My child, who has been a bit glum due the newfound rigors of first grade, came home from school the other day unusually excited. When asked what made her day so special, she told me that the school had an assembly that day. Hoping for some fabulous science wizard-type demonstration, I was deflated to hear her spout off a long list of prizes she could win during upcoming school fundraiser. Ugh. She then pulled from her backpack catalogs and instructions and order forms, oh my.
This is my second year of dealing with the dreaded school fundraisers at our school and my list of grievances include:
1. The assembly time used to tempt our children with prizes could be used for learning in their classrooms. (I wasn't given an option for my child to not participate, which is also frustrating.)
2. The competition stirred up at school leaves children with expectation that they can realistically win a limo ride or new video gaming system, only for their parents (the ones actually selling the products) to disappoint them in the end.
3. The incentive prizes, erasers, plastic rubber ducks, etc., are junk, and much like the McDonald's meal toys, I cringe when they enter my house.
4. I don't want the stuff, and I don't want to push it on my friends and family!
I know the schools need additional funds to provide the quality education that we've come to expect, but there must be a way to fundraise without irritating their parents. I think that if school fundraising was less aggravating, I might participate more, and perhaps donate more. While the fundraising regulars such as candy, fruit, and wrapping paper are still around, there are more options available for organizations looking to raise funds, and some are quite a bit more palatable.
Many schools encourage their families to participate in collection fundraising programs, General Mills Box Tops for Education and Campbell's Labels for Education, for example. However, according to a report by the Center for Science in the Public Interest (CSPI), the actual rewards earned by the school are minimal compared to the cost of products purchased by the families. "To earn a digital camcorder, a school would have to collect 27,850 Campbell's product labels. At $1.20 per can of soup, families would have to spend $33,420 on products for the school to earn a $300 camcorder." The report also states that 80 percent of the eligible products are of poor nutrition, and thus the program does not encourage healthy eating for their students.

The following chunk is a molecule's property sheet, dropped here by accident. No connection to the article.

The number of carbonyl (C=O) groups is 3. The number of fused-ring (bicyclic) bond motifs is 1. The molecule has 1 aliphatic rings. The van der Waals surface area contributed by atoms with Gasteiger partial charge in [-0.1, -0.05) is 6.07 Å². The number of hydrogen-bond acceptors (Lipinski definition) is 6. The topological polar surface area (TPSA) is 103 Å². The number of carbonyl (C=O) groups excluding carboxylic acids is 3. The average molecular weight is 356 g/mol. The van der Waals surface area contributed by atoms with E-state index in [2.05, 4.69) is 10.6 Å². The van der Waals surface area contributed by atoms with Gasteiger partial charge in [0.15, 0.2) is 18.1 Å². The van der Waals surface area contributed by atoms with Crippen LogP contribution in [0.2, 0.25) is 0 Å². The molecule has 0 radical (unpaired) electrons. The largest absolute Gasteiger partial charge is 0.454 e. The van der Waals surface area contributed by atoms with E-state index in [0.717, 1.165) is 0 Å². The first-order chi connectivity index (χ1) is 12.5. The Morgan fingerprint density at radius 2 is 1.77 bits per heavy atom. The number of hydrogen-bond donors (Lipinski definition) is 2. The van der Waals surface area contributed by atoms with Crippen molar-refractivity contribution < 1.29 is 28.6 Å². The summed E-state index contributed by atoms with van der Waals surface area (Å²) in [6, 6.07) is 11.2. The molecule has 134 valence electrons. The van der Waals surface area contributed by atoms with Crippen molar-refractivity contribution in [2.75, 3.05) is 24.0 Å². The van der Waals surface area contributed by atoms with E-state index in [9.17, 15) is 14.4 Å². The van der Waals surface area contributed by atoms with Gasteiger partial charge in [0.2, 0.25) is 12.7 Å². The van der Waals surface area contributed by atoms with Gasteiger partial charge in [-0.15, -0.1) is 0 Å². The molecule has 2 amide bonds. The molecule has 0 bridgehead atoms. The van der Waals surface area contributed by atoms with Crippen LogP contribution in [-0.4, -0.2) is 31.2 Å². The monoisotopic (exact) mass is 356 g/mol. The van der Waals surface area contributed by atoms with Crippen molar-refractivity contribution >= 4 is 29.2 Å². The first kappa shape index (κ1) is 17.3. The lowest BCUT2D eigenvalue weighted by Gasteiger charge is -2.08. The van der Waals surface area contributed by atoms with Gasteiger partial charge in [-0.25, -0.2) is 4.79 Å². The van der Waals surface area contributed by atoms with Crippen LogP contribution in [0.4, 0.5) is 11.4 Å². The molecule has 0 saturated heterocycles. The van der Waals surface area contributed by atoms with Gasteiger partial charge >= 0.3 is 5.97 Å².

Shop & Earn
Some successful fundraisers are the grocery store club cards. A simple sign-up process allows families to spend as usual at their grocery stores, earning money for their child's school. Some participating local stores are Giant Food, Harris Teeter, Safeway and Target.
Teachers and school administrators already know this: there's grant money to be had if you have the time and energy to go after it. Writing proposals for educational grants takes research, planning, and time. By pooling the talents and power of school parents, the school could win equipment and funds for some fantastic educational programs.
The company Funding Factory pays cash and rewards for recycled products such as ink and laser cartridges, cell phones, MP3 players, and laptop computers. Recycling Fundraiser offers $25- $300 for digital cameras, MP3 players, cell phones and laptops. Organizations earn money to support their programs and keep recyclable waste out of the landfills.
Clothing collections, such as Friendship Used Clothing Collection allow organizations to either host a clothing drive for a short-term fundraiser, or place a clothing collection shed on their property for items to be picked up as the shed is filled. The company does the clothes sorting and them provides your organization with money earned from the collection. These clothes go back into the community where they are needed, and the effort provides an important lesson to students about giving, helping others, and being thankful for what we have.
Some of the best fundraisers are the ones that do not ask you to buy anything. The "thons", such as Read-a-thons, Ride-a-thons, Jump-a-thons, Run-a-thons, ask for monetary donations based on how much the child can read or exercise during a given time period. One particular read-a-thon awarded prizes, such as a grade-level appropriate book to each participant and "reading dollars" to spend at their upcoming school book fair. That's something I can put my money behind!
It seems that sometimes schools overlook the obvious, and get caught up in these complicated fundraising efforts. If schools just asked for help, many parents would provide financial assistance. Some schools have tried to forgo traditional product selling fundraisers by trying to get every parent to join their PTO for a nominal membership fee. Often, parents will donate money to help others join that might not have the funds. Asking for donations feels like a much more honest way of earning much-needed funds.
As for this year’s fundraiser, I’m taking some advice from friends, trashing the catalogs, and just sending in a check to the PTO. Whew, I feel better.